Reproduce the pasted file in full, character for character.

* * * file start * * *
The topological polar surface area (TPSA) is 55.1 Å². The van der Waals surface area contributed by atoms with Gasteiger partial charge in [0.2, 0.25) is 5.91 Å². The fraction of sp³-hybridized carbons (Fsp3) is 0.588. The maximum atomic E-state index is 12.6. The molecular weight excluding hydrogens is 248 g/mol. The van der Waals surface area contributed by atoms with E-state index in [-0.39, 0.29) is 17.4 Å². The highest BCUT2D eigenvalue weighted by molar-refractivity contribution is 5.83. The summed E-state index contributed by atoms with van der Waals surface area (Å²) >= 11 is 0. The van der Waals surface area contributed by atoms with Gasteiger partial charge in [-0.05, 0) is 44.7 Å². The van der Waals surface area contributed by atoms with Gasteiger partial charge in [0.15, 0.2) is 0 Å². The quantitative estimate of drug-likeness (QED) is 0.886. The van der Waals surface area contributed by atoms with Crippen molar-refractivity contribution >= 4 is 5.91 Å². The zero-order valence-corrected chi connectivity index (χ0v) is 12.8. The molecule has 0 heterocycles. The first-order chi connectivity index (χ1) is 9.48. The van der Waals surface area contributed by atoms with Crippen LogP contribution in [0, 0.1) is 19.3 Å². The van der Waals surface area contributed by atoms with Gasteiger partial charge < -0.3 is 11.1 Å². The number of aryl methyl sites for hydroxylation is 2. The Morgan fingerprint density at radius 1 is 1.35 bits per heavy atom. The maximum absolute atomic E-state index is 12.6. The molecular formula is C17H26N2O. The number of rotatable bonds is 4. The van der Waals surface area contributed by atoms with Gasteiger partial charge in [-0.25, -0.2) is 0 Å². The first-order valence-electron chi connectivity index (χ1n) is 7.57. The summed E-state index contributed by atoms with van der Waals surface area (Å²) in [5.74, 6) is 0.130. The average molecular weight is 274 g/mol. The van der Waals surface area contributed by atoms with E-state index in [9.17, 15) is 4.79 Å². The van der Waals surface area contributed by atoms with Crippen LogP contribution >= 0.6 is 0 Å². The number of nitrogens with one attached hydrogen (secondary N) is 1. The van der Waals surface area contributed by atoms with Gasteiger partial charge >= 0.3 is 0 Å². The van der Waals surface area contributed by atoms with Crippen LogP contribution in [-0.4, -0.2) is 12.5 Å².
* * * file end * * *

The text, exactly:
The topological polar surface area (TPSA) is 55.1 Å². The van der Waals surface area contributed by atoms with Gasteiger partial charge in [0.2, 0.25) is 5.91 Å². The fraction of sp³-hybridized carbons (Fsp3) is 0.588. The maximum atomic E-state index is 12.6. The molecular weight excluding hydrogens is 248 g/mol. The van der Waals surface area contributed by atoms with E-state index in [-0.39, 0.29) is 17.4 Å². The highest BCUT2D eigenvalue weighted by molar-refractivity contribution is 5.83. The summed E-state index contributed by atoms with van der Waals surface area (Å²) >= 11 is 0. The van der Waals surface area contributed by atoms with Gasteiger partial charge in [-0.05, 0) is 44.7 Å². The van der Waals surface area contributed by atoms with Gasteiger partial charge in [0.15, 0.2) is 0 Å². The quantitative estimate of drug-likeness (QED) is 0.886. The van der Waals surface area contributed by atoms with Crippen molar-refractivity contribution >= 4 is 5.91 Å². The zero-order valence-corrected chi connectivity index (χ0v) is 12.8. The molecule has 0 heterocycles. The first-order chi connectivity index (χ1) is 9.48. The van der Waals surface area contributed by atoms with Crippen LogP contribution in [0, 0.1) is 19.3 Å². The van der Waals surface area contributed by atoms with Gasteiger partial charge < -0.3 is 11.1 Å². The number of aryl methyl sites for hydroxylation is 2. The Morgan fingerprint density at radius 1 is 1.35 bits per heavy atom. The maximum absolute atomic E-state index is 12.6. The molecular formula is C17H26N2O. The number of rotatable bonds is 4. The van der Waals surface area contributed by atoms with Gasteiger partial charge in [-0.25, -0.2) is 0 Å². The first-order valence-electron chi connectivity index (χ1n) is 7.57. The summed E-state index contributed by atoms with van der Waals surface area (Å²) in [5.74, 6) is 0.130. The average molecular weight is 274 g/mol. The van der Waals surface area contributed by atoms with E-state index in [9.17, 15) is 4.79 Å². The van der Waals surface area contributed by atoms with Crippen LogP contribution >= 0.6 is 0 Å². The number of nitrogens with one attached hydrogen (secondary N) is 1. The van der Waals surface area contributed by atoms with Gasteiger partial charge >= 0.3 is 0 Å². The van der Waals surface area contributed by atoms with Crippen LogP contribution in [-0.4, -0.2) is 12.5 Å².